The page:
I also found it interesting that in the article, they made the connection between mothers who had longer maternity leaves from work and their children’s life expectancy increasing as a result of being breastfed longer. I wonder if we did more studies on the benefits of increasing maternity leave, that the U.S. would become more aware of how important it is for parents to get time off with their newborns, and then they would do something about it. Hopefully we will see a change in the U.S.’s attitudes towards this issue within our lifetime and it will not longer be a problem for women when we start to have families of our own, someday.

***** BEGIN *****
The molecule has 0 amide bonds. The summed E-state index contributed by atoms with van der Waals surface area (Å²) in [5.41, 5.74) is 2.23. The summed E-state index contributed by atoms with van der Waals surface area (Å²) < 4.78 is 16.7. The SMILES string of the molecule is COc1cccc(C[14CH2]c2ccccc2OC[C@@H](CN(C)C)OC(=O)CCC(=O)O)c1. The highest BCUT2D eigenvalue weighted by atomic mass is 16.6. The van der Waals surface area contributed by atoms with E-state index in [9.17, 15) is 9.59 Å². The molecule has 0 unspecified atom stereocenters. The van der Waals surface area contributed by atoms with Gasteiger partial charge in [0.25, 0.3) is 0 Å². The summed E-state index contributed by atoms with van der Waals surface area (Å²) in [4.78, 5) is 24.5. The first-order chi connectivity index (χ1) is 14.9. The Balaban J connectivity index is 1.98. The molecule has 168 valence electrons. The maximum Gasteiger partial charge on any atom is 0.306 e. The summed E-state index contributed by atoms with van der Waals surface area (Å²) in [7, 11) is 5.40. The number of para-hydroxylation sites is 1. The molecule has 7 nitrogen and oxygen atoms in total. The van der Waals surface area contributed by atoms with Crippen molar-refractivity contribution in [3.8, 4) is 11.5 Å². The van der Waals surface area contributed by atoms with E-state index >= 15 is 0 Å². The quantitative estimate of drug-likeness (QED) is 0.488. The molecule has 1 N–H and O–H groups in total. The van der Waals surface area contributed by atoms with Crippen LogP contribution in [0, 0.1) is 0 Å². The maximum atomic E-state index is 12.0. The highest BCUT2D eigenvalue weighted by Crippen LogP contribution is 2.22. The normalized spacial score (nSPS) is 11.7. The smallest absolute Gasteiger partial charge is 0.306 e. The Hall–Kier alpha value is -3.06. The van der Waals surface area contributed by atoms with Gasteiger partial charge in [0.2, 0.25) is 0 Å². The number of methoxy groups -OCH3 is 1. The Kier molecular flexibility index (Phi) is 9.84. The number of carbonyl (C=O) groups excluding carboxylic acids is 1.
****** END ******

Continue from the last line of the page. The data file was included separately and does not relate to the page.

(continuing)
6. You bring up a really interesting issue. I think it should be easier in the U.S. for women to have children and a career. The problem is the American capitalist system. American culture dictates the business be as free as possible from government intervention and regulation. Thus, businesses get to determine what kind of benefits it gives to employees. We didn’t have worker’s rights such as minimum wage and work hours until the Great Depression. The rights given to workers were to stop major abuses of power by big business. They did this by establishing a minimum wage, minimum working age, and a work hour limit. These were what the government considered to be most important. Other rights are more on the fringe. The government only requires the three months of unpaid maternity leave. The government does not have the power in this country to demand that businesses pay women who are on maternity leave. Considering American culture and how recently women have joined the workforce, the right of maternity leave has fared far better than many other rights in the United States. However, it touches on the core issue. In the U.S. we like to steer clear form government intervention, but the government is the only institution that can compel businesses to give these rights.